Saturday, December 6, 2014

Chapter 13. The One-Night Fortress

While Nobunaga became Lord of one-third of the Honshu mainland, it was the formidable navy of Chikuzabe Korusho that continued to rule southern Hokkaido and Ryuku Islands. This navy prowled over waters almost to the borders of Aleutia in eastern Russia. Korusho sometimes blockaded Nobunaga’s ships. Sometimes, he would plunder the Oda merchant ships. He held Nobunaga in contempt, as he felt he was the Lord of the Seas much as Nobunaga was Lord of Honshu.

Nobunaga wanted to put an end to his impertinence, but how could he crush the mighty Chikuzabe navy and put an end to their power? Suddenly, a short ugly peasant who was only a butler, not even a real soldier, called Toyotomi Hideyoshi presented himself. Harada was Hideyoshi’s commanding officer at that time, and he insulted him, “How dare you present yourself to Lord Nobunaga, you little monkey?! Out with you now this instant!!”

Toyotomi Hideyoshi, later Shogun of Japan. Hideyoshi first gained prominence during the Chikuzabe campaign in Nobunaga’s service.

Harada was hot with rage, but Nobunaga put up a hand to calm him, “It is OK, General. If the little man has a solution, I will hear it.”

It was then that Hideyoshi outlined his plan, “In conclusion, my Lord, give me ten thousand men and rafts. I shall build a fortress in one night and turn the haughty Chikuazabe into your vassals.”

Harada: “What nonsense is this!”

Nobunaga: “Come now, Harada. The idea sounds good though risky. Let us give him a try.”

And so it was in this manner that Hideyoshi, a mere peasant with not a silver to his name, led the expedition against Chikuzabe’s mighty fortress in Ryuku Islands crossing the Chinese seas.

Hideyoshi commanded the 10,000 across the Chinese Seas, and it was a great risk. But miraculously, they made it through without being noticed by the Chikuzabe fleet in the cloak of night. Once onshore, Hideyoshi ordered the men to turn the wooden rafts into a makeshift fortress. This amazing feat happened in just one night. By morning, the Chikuzabe army was forced to fight Hideyoshi on land.

At this time, Nobunaga and General Harada sailed forth with a large fleet and attacked the Chikuzabe fleet. Shocked by the reality that Nobunaga’s army was now on Ryukyu shores, many Chikuzabe fleet fled to Hokkaido, allowing Nobunaga to enter Ryukyu. After just fifteen days of heavy fighting, Korusho submitted to Nobunaga’s rule, and Hideyoshi was promoted to the rank of General, much to the envy of noble-born men such as Jinsai and Harada.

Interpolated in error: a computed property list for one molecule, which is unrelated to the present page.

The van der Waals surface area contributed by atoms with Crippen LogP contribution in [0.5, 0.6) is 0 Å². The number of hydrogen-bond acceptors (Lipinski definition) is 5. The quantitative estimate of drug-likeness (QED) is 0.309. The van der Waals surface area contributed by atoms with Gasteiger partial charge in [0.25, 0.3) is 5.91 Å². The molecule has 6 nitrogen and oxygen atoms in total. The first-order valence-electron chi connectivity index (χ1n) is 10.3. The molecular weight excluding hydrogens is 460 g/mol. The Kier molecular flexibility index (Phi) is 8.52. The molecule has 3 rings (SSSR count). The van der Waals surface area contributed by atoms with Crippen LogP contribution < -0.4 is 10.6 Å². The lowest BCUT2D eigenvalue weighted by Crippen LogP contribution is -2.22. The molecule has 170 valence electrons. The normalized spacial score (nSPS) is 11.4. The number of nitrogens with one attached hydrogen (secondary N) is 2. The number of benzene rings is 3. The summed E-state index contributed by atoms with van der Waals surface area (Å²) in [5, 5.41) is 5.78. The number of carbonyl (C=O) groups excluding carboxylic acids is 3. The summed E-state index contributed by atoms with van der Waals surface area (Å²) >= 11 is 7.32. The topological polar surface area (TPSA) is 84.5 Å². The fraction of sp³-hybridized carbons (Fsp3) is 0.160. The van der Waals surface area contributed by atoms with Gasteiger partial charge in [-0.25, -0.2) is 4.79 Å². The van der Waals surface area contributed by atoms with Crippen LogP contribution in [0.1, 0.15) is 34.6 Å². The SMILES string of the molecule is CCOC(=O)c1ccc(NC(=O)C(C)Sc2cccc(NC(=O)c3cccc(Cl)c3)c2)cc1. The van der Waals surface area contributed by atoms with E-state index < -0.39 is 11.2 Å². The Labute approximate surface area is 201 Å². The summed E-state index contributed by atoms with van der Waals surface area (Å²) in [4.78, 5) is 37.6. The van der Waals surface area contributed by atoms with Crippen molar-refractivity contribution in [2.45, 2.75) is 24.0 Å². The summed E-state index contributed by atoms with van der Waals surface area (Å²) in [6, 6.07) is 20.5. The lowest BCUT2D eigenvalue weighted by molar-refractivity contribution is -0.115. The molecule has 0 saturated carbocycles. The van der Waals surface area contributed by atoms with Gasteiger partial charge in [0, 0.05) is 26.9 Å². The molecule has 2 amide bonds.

However, the Chikuzabe sailors who fled to Hokkaido did not give up so easily. Their leader was Namatada Hosune, one of Takeda’s 24 generals who was seconded to Chikuzabe (a Takeda ally) and made General. Hosune held out against Nobunaga for another two years in Hokkaido despite the surrender of his overlord.

The Ainu natives befriended him and helped him defend the land against Nobunaga. The fighting was heavy, but Nobunaga used heavy Portugese artillery against them. Finally, he ordered Hideyoshi to scale Mount Inabe, where Hosune’s forces were hidden. Finally, Hideyoshi captured Hosune.

Nobunaga greatly admired Hosune and his sailing skills, offering the job of Admiral to him, but Hosune said, “Don’t patronize me. Allow me to die a warrior’s death.”

Upon hearing this, Nobunaga told Hideyoshi, “It will be an honor to have the blood of a hero such as Hosune upon thy sword. Take him, Hideyoshi. You have earned this great honor.”

And so, with these words, Hideyoshi nodded and slew Hosune. From that day onwards, Hideyoshi’s sword was known as the Hosune Sword. If Takeda Shingen was willing to allow peasants to become asurangi warriors, Nobunaga would democratize Japan further by making Hideyoshi, one of the lowliest peasants, one of his most trusted generals.

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